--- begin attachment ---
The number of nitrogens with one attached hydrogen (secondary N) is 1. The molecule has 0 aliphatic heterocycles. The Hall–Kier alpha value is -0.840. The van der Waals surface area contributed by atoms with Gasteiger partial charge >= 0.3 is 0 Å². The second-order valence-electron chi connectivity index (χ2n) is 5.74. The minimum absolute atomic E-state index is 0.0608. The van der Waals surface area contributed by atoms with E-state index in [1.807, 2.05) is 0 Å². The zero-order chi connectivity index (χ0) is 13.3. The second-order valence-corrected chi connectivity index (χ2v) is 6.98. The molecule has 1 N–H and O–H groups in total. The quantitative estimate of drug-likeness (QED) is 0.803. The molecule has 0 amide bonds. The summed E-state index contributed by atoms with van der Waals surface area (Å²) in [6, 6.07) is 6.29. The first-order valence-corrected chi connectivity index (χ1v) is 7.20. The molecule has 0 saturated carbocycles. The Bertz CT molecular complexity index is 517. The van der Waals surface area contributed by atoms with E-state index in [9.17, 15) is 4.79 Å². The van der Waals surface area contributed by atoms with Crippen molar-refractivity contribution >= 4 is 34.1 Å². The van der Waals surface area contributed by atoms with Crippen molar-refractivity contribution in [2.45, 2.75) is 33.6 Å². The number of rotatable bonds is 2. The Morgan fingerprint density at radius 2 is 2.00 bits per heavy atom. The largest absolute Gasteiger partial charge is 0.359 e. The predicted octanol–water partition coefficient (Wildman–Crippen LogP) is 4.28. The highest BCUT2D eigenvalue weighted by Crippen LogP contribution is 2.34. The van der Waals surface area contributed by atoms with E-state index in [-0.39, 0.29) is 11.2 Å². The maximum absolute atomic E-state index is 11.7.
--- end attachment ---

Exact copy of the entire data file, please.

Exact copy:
The number of nitrogens with one attached hydrogen (secondary N) is 1. The molecule has 0 aliphatic heterocycles. The Hall–Kier alpha value is -0.840. The van der Waals surface area contributed by atoms with Gasteiger partial charge >= 0.3 is 0 Å². The second-order valence-electron chi connectivity index (χ2n) is 5.74. The minimum absolute atomic E-state index is 0.0608. The van der Waals surface area contributed by atoms with E-state index in [1.807, 2.05) is 0 Å². The zero-order chi connectivity index (χ0) is 13.3. The second-order valence-corrected chi connectivity index (χ2v) is 6.98. The molecule has 1 N–H and O–H groups in total. The quantitative estimate of drug-likeness (QED) is 0.803. The molecule has 0 amide bonds. The summed E-state index contributed by atoms with van der Waals surface area (Å²) in [6, 6.07) is 6.29. The first-order valence-corrected chi connectivity index (χ1v) is 7.20. The molecule has 0 saturated carbocycles. The Bertz CT molecular complexity index is 517. The van der Waals surface area contributed by atoms with E-state index in [9.17, 15) is 4.79 Å². The van der Waals surface area contributed by atoms with Crippen molar-refractivity contribution >= 4 is 34.1 Å². The van der Waals surface area contributed by atoms with Crippen molar-refractivity contribution in [2.45, 2.75) is 33.6 Å². The number of rotatable bonds is 2. The Morgan fingerprint density at radius 2 is 2.00 bits per heavy atom. The largest absolute Gasteiger partial charge is 0.359 e. The predicted octanol–water partition coefficient (Wildman–Crippen LogP) is 4.28. The highest BCUT2D eigenvalue weighted by Crippen LogP contribution is 2.34. The van der Waals surface area contributed by atoms with E-state index in [-0.39, 0.29) is 11.2 Å². The maximum absolute atomic E-state index is 11.7.